The latest App Report from research firm Appthority has found that free apps downloaded onto iOS devices are more likely to collect your personal data than free apps downloaded on Android, with 60% of the top ten App Store downloads sharing data with advertising and analytics networks.
The report suggests that due to the volume of titles in the App Store, iOS developers are more likely to collect your data and pass it on as an alternative revenue stream.
One of the more intriguing and, in our minds, controversial comments Tim Cook made during his interview at Goldman Sach’s conference:
“The innovation has moved away from PC development to the tablets and smartphones. Who is making PC apps now? No one, except the usual suspects.”
That’s a bold thing to say. When Cook refers to “PC development” the context of this question makes it clear the’s also referring to Mac development. That’s a strange comment to make when one of the legs on Apple’s stool of businesses is the Mac App Store, which is a lucrative business in its own right for Apple.
But is Tim Cook right? Have Mac and PC developers stopped innovating? Are all the innovators working on iPhone and iPad apps now? Take part in our poll, then please feel free to give us your thoughts in the comments.
Apple has seeded yet another OS X 10.8.3 beta in the Mac Dev Center. This specific build has no known issues, and Apple asks third-party developers to focus on testing a few more areas of the OS.
The first beta seed of 10.8.3 was released back in November, and Apple has updated the beta software no less than 10 times in 3 months. Still no official word on when 10.8.3 will be available to the public, but we’ll keep you posted.
Just over 100 years ago, Ford, one of America’s oldest car companies, was selling the model T; my, how far we’ve come.
Back to 2013, Ford has announced they’re opening up their AppLink service to all the iOS and Android app developers of the world, essentially creating an ecosystem full of apps that will make their cars even better. They’re calling their new initiative the Ford Developer Program, and I think it’s pretty cool.
When you’re designing an app for iOS, you need to take into account what specific devices you’re building for, whether it be just the iPhone, iPad, or both. There are several Retina and non-Retina screen resolutions to remember, and then there are other nerdy elements like PPI and color temperature.
User interface designer Ivo Mynttinen has published an updated version of his handy iOS Design Cheat Sheet, “a collection of useful data about iOS devices and things you have to keep in mind when designing something for iOS.”
Whether you’re a novice iOS dev or a seasoned pro, this cheat sheet is a handy thing to bookmark for future reference. There’s a clean chart for all of the iOS device resolutions, display stats, icons, and common design elements.
Before Apple had their very own Internet browser, Mac users had to depend on Internet Explorer for Mac to surf the web. Part of Steve Jobs plan to resurrect the popularity of the Mac was to create its very own web browser – Safari.
Apple being Apple, the entire project was top secret. Even Apple employees weren’t allowed to know that Apple was cooking up its own browser. The secrecy of the project made things difficult because Apple needed to test the browser as they built it, but server logs would identify Safari before it was announced and Apple’s secret would be blown.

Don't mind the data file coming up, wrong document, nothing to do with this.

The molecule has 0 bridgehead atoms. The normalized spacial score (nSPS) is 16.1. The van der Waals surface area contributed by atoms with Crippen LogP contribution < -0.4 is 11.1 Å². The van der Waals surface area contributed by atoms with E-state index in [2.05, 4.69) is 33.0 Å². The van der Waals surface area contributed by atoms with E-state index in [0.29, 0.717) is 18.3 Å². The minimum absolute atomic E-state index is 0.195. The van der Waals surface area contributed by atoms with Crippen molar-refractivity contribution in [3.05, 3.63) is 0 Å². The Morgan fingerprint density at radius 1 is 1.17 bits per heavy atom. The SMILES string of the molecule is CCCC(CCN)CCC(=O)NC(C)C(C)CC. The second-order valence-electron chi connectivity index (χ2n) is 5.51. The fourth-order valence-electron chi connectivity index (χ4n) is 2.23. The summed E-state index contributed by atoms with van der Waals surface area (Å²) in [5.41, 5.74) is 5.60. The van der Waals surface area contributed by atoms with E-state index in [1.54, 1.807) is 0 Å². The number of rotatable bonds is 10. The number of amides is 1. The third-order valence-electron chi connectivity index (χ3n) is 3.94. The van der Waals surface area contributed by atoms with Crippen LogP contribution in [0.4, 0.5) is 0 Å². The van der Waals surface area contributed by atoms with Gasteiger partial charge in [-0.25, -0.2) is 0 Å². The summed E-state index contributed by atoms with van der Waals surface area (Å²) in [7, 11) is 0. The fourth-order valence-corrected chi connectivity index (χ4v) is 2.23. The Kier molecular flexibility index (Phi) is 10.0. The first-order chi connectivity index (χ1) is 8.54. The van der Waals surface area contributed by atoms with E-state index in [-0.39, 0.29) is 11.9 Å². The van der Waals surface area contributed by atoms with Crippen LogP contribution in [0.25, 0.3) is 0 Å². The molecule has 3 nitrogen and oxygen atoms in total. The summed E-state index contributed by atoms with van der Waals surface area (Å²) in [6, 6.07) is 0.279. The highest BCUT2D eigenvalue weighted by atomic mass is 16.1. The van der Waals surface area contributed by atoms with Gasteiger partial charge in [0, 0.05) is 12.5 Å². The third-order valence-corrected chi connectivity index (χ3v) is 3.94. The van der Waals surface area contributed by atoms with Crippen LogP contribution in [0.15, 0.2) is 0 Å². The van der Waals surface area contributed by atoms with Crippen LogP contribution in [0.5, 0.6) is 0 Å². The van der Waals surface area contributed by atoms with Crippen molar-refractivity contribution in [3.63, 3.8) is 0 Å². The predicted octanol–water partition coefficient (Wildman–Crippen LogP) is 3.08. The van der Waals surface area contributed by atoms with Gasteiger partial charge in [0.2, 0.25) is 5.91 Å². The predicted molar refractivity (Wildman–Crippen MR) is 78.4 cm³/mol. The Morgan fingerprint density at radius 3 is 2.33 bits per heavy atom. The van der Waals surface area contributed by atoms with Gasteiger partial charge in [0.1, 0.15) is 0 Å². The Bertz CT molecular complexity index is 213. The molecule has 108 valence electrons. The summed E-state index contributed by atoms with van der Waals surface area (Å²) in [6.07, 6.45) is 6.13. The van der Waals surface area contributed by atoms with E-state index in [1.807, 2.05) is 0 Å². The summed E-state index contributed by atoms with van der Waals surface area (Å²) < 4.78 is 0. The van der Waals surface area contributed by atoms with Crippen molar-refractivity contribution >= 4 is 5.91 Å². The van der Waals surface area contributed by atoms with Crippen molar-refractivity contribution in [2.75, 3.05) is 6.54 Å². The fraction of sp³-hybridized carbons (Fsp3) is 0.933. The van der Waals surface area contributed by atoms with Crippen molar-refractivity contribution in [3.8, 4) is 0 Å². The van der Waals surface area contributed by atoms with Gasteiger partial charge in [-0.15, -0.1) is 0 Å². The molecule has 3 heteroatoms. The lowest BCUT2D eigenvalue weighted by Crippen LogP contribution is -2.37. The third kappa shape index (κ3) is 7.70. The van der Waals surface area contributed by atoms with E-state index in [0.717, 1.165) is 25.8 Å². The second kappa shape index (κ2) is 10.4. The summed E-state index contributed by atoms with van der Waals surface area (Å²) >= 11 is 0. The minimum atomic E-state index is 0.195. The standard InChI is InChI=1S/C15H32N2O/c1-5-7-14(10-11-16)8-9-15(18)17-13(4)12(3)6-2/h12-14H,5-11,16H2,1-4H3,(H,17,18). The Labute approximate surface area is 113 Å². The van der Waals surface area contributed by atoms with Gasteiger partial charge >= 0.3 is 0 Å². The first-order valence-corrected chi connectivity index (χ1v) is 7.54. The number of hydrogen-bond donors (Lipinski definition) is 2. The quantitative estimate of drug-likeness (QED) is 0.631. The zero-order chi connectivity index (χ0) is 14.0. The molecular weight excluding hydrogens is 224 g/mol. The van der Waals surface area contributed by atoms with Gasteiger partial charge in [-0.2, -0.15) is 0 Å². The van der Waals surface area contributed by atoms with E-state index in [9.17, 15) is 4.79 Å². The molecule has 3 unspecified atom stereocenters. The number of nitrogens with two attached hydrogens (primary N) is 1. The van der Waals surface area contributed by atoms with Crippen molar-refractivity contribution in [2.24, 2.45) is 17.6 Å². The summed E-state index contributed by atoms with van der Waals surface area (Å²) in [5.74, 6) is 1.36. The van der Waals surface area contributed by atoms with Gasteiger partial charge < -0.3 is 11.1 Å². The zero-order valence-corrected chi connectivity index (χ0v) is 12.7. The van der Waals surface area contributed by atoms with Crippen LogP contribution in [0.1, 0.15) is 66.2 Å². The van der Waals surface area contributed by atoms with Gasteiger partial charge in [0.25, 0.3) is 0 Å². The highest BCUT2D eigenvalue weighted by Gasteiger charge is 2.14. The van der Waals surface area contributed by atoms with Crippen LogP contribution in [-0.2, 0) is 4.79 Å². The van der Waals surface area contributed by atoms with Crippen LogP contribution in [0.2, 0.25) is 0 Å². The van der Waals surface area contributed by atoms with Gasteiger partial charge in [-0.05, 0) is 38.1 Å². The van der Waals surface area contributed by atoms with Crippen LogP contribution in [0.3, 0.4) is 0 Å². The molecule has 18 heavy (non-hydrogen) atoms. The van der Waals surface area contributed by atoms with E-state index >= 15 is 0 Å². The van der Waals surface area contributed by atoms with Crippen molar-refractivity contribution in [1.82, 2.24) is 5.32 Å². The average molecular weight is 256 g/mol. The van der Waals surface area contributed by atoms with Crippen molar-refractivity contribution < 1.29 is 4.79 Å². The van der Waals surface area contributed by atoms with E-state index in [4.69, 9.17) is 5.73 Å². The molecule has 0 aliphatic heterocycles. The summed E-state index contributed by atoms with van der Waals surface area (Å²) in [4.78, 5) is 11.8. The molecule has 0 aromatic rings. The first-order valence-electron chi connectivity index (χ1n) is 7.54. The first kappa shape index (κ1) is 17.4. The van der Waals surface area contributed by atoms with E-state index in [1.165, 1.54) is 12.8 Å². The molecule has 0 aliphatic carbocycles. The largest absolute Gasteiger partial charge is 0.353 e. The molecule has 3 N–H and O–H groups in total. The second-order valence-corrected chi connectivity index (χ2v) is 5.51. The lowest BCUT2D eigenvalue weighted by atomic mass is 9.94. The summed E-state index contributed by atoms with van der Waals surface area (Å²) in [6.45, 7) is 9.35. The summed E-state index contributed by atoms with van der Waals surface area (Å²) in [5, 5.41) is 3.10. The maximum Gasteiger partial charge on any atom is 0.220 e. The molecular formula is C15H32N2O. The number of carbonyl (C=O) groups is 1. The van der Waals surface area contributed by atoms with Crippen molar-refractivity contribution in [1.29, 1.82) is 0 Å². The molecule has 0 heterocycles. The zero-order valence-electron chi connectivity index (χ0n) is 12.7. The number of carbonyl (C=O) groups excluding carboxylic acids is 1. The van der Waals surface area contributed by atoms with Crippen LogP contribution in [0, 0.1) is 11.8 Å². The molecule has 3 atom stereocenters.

Rather than risk someone discovering Safari via their server logs, Apple cleverly hid Safari’s true identity by pretending it was Mozilla, and it actually worked. Here’s the story according to former Apple employee Don Melton who was in charge of the Safari team:
For the last few decades, developers have always flocked to Microsoft’s operating system while Apple’s Mac OS X has been an afterthought. In the post-PC world though the tables have turned.
Apple’s App Store has the highest quality apps for iPhones and iPads while Microsoft has been struggling to get developers to come over and make apps for Windows 8 and Windows Phone 8. In an effort to sway the tide of the battle, Microsoft is now trying to woo popular iOS developers over to Microsoft.
Apple has just released the third beta build of iOS 6.1. Anyone with a developer account can install the latest iOS 6.1 beta 3 on their iPhone, iPad, or iPod touch by either downloading the update directly from the developer portal, or checking for a software update from the Settings app in iOS.
We’ll let you know if we find any new goodies in the beta once we’ve installed it on our devices and ran our fingers through it.
For developers, distributing promo codes can be a pain in the neck. Apple gives its third-party devs the ability to share an app with a limited number of users—a feature that is often used to give bloggers like myself early access to software before it comes out. That way we can test and get familiar with a certain app in order to provide helpful feedback and possibly write a review.
A new Mac app called Tokens offers developers a drastically improved method for generating and distributing their app promo codes.
Even though they’re not leading in marketshare, Apple’s iOS devices account for more than 60% of all mobile web consumption. Because of this, many websites provide custom layouts for multiple devices so that users can enjoy an optimized experience regardless of whether they’re viewing a website from their iPad, iPhone or MacBook.
However, with the new iPad mini Apple has made it impossible for developers to deliver an optimized experience for the device, and that’s not likely to change anytime soon.